The Educational Trust legacy of John Norman for his descendants

History

Alderman John Norman's prortrait

Portrait of Alderman John Norman

John Norman was born in Norwich in 1657 and lived in Old Catton. He prospered as a local farmer, landowner and brewer. He eventually became an Alderman and Mayor of the City of Norwich.

He died in 1724 and although having married twice, had no children; however, he was extremely interested in the education of children and left the bulk of his estate ‘In Trust’ to educate the male descendants of his close relatives. According to his wishes, the Norman Endowed School was eventually built for the Alderman John Norman’s tombstone mounted on one of the walls in the interior of St. Margarets benefit of his descendants but, as there were insufficient funds to maintain it, it was closed in 1934.

In 1839 his descendants were unhappy with the way the Foundation was being handled, and formed “The Claimants Unity” to keep a watchful eye on the Trustees. A Charitable Foundation, known as Alderman Norman’s Foundation was established by Act of Parliament and is now regulated by the rules of the Charity Commission.

alderman_norman_tombstone

Alderman John Norman’s tombstome mounted on one of the walls in the interior of St. Margarets

The Claimants Unity provides proof via the Registrar that the person claiming is a descendant from those listed in the “First Schedule” of the will. The Foundation is managed by a Board of Trustees as defined in the Act of Parliament.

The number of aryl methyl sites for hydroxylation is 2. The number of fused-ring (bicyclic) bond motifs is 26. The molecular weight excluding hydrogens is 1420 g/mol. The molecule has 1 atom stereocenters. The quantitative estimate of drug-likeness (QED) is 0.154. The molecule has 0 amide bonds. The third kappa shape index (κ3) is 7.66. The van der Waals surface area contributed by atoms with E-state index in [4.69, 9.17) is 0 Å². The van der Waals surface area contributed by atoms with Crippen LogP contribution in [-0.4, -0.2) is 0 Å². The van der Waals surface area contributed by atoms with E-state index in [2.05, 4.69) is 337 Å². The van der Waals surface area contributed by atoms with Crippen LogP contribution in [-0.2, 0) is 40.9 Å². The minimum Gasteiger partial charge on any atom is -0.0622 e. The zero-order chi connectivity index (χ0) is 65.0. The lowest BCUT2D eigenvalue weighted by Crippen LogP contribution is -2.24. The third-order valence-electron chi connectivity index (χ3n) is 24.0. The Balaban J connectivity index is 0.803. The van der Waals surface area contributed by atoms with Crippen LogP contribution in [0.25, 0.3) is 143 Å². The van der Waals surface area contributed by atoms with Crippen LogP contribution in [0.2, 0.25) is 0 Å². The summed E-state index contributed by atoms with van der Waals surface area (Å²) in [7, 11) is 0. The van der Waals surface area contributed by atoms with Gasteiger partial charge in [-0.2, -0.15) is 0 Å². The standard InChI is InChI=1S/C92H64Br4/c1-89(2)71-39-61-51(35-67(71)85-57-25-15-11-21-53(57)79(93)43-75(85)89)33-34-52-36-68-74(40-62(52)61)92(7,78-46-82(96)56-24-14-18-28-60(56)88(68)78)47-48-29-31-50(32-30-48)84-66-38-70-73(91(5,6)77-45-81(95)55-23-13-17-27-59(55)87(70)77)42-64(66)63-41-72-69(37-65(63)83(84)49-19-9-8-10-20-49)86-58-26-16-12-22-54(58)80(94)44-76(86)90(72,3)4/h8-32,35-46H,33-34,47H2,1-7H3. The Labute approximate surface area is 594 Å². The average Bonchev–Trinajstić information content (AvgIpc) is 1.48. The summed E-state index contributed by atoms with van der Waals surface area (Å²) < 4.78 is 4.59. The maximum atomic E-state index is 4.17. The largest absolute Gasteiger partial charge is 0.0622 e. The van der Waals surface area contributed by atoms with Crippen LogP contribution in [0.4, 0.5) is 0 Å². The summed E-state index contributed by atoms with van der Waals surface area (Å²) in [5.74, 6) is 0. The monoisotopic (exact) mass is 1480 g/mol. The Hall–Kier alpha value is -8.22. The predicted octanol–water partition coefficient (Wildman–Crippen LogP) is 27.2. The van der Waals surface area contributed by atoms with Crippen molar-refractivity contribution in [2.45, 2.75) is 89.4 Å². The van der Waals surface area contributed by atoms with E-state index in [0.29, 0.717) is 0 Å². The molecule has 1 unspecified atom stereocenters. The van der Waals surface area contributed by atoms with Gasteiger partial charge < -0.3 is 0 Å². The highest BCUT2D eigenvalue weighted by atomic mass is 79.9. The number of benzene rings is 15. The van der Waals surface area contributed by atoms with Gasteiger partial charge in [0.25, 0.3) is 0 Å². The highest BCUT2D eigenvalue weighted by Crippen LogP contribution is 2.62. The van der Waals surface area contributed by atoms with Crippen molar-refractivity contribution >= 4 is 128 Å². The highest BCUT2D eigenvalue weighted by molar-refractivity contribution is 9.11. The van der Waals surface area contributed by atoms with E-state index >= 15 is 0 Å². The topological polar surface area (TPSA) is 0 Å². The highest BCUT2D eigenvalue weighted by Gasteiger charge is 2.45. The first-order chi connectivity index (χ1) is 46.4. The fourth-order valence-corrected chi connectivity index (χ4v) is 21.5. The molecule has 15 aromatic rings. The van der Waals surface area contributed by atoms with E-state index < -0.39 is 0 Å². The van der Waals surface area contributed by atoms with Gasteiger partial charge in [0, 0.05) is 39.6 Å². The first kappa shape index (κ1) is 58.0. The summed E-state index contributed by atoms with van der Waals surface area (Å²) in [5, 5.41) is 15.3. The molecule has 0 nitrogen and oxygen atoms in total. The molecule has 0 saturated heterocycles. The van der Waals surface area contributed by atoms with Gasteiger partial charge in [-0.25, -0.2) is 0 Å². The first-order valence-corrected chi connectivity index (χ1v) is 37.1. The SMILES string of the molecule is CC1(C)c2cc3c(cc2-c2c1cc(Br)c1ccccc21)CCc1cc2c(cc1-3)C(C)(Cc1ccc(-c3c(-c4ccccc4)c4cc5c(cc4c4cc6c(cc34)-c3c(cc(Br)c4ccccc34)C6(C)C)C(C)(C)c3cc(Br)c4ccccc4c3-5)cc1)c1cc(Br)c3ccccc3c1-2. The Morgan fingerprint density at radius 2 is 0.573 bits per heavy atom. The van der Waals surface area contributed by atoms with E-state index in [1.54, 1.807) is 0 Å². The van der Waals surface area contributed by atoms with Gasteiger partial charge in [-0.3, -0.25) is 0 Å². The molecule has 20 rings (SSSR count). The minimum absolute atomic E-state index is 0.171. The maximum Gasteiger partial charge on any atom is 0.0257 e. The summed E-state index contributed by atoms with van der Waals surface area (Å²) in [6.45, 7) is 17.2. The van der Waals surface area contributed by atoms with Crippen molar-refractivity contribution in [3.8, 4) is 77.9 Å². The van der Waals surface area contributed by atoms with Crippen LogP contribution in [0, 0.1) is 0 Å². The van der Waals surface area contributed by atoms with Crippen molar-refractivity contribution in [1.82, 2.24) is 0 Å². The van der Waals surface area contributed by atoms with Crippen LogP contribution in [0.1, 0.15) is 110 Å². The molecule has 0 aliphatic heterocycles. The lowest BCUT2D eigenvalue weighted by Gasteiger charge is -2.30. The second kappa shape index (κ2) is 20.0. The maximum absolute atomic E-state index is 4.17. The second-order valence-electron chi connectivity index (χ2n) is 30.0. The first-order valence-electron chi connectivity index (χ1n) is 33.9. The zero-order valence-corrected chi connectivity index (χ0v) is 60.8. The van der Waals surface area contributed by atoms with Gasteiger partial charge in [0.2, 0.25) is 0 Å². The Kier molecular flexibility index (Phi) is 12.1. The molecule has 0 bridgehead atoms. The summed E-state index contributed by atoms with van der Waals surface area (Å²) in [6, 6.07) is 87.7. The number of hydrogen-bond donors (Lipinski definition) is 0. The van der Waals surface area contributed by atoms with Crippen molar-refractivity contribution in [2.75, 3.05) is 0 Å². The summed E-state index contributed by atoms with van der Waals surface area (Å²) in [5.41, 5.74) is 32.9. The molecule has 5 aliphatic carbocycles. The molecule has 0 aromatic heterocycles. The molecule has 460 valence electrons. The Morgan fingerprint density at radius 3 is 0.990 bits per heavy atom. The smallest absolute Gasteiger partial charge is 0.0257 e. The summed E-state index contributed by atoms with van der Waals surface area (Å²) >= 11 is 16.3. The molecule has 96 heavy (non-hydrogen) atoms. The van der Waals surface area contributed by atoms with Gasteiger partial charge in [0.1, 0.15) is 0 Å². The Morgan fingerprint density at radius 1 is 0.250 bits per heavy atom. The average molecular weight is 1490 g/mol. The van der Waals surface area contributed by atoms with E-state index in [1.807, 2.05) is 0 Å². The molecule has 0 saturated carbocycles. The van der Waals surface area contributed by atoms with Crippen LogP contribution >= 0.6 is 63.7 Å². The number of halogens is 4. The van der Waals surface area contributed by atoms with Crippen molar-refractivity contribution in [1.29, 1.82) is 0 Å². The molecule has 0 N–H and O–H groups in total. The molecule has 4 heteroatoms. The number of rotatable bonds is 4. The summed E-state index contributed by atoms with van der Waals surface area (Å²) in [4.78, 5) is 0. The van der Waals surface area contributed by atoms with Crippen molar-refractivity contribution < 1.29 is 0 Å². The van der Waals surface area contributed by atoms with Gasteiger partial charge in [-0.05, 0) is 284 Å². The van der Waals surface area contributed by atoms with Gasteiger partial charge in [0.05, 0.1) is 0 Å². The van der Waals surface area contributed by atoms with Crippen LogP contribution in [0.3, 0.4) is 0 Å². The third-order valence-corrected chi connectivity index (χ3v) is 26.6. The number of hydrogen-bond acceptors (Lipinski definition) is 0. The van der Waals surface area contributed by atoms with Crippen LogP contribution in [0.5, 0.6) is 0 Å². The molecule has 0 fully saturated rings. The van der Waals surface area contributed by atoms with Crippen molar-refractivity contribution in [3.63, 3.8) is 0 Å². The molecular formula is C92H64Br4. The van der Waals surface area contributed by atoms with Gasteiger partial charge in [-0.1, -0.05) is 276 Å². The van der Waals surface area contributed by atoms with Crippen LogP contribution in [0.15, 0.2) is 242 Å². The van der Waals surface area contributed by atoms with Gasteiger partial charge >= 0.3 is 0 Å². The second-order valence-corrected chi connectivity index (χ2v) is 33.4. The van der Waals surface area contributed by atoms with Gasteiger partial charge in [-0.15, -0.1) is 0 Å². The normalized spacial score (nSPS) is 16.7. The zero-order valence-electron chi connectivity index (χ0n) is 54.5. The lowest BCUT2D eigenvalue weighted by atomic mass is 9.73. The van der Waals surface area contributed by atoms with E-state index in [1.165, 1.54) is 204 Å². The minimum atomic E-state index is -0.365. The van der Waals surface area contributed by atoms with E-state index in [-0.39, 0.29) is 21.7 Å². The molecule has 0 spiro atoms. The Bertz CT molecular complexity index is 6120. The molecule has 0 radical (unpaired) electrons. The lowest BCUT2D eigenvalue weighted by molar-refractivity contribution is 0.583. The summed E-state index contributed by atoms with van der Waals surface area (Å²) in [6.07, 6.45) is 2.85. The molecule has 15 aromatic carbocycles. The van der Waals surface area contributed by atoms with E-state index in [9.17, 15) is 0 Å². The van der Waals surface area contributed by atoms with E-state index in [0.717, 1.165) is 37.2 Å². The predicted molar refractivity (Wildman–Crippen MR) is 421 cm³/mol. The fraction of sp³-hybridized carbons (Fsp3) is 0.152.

2 Comments

  1. The church of St. Peter Mancroft has one of the most
    important peal of bells in the country and interesting for us is that the first ever true peal was rung in 1715…….the year in which John Norman was Mayor of Norwich, and the peal was increased to 10 bells in 1724. Another significant year. JN must certainly have been at the ceremony in 1715.
    see the St. Peter Mancroft website for more information http://stpetermancroft.org.uk/groups-activities/ringing-at-st-peter-mancroft/

  2. The Charities Act of 2011 is now affecting the amount of
    income that can be distributed to descendents. Somewhat unfairly this also means that gifts to local organisations, Old Catton Church for instance – which John Norman would certainly have approved, are no longer possible.

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